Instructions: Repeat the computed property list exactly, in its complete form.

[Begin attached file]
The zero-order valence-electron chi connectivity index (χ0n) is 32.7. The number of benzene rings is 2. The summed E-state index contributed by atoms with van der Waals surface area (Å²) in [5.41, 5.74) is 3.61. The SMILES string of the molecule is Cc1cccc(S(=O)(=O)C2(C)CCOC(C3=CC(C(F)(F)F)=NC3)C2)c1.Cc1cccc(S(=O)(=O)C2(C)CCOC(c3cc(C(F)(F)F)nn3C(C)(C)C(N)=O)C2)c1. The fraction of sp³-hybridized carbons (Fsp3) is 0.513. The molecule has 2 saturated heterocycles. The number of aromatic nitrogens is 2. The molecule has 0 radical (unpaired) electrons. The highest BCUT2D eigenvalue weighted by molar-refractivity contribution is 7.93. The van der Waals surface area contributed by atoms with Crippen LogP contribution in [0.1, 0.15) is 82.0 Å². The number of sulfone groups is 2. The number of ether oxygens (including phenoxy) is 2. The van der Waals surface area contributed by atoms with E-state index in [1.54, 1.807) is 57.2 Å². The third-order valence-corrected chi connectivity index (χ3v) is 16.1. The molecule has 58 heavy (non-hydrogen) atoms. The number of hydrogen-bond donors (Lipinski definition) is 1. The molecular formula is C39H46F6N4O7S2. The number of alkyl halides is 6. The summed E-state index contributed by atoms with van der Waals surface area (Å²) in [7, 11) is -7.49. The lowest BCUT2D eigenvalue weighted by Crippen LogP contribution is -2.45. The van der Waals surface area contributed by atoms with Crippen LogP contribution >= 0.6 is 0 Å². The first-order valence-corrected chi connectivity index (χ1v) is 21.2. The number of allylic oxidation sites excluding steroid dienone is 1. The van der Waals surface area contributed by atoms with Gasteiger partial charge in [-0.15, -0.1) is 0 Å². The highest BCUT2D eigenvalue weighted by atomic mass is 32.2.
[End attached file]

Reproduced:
The zero-order valence-electron chi connectivity index (χ0n) is 32.7. The number of benzene rings is 2. The summed E-state index contributed by atoms with van der Waals surface area (Å²) in [5.41, 5.74) is 3.61. The SMILES string of the molecule is Cc1cccc(S(=O)(=O)C2(C)CCOC(C3=CC(C(F)(F)F)=NC3)C2)c1.Cc1cccc(S(=O)(=O)C2(C)CCOC(c3cc(C(F)(F)F)nn3C(C)(C)C(N)=O)C2)c1. The fraction of sp³-hybridized carbons (Fsp3) is 0.513. The molecule has 2 saturated heterocycles. The number of aromatic nitrogens is 2. The molecule has 0 radical (unpaired) electrons. The highest BCUT2D eigenvalue weighted by molar-refractivity contribution is 7.93. The van der Waals surface area contributed by atoms with Crippen LogP contribution in [0.1, 0.15) is 82.0 Å². The number of sulfone groups is 2. The number of ether oxygens (including phenoxy) is 2. The van der Waals surface area contributed by atoms with E-state index in [1.54, 1.807) is 57.2 Å². The third-order valence-corrected chi connectivity index (χ3v) is 16.1. The molecule has 58 heavy (non-hydrogen) atoms. The number of hydrogen-bond donors (Lipinski definition) is 1. The molecular formula is C39H46F6N4O7S2. The number of alkyl halides is 6. The summed E-state index contributed by atoms with van der Waals surface area (Å²) in [7, 11) is -7.49. The lowest BCUT2D eigenvalue weighted by Crippen LogP contribution is -2.45. The van der Waals surface area contributed by atoms with Crippen LogP contribution >= 0.6 is 0 Å². The first-order valence-corrected chi connectivity index (χ1v) is 21.2. The number of allylic oxidation sites excluding steroid dienone is 1. The van der Waals surface area contributed by atoms with Gasteiger partial charge in [-0.15, -0.1) is 0 Å². The highest BCUT2D eigenvalue weighted by atomic mass is 32.2.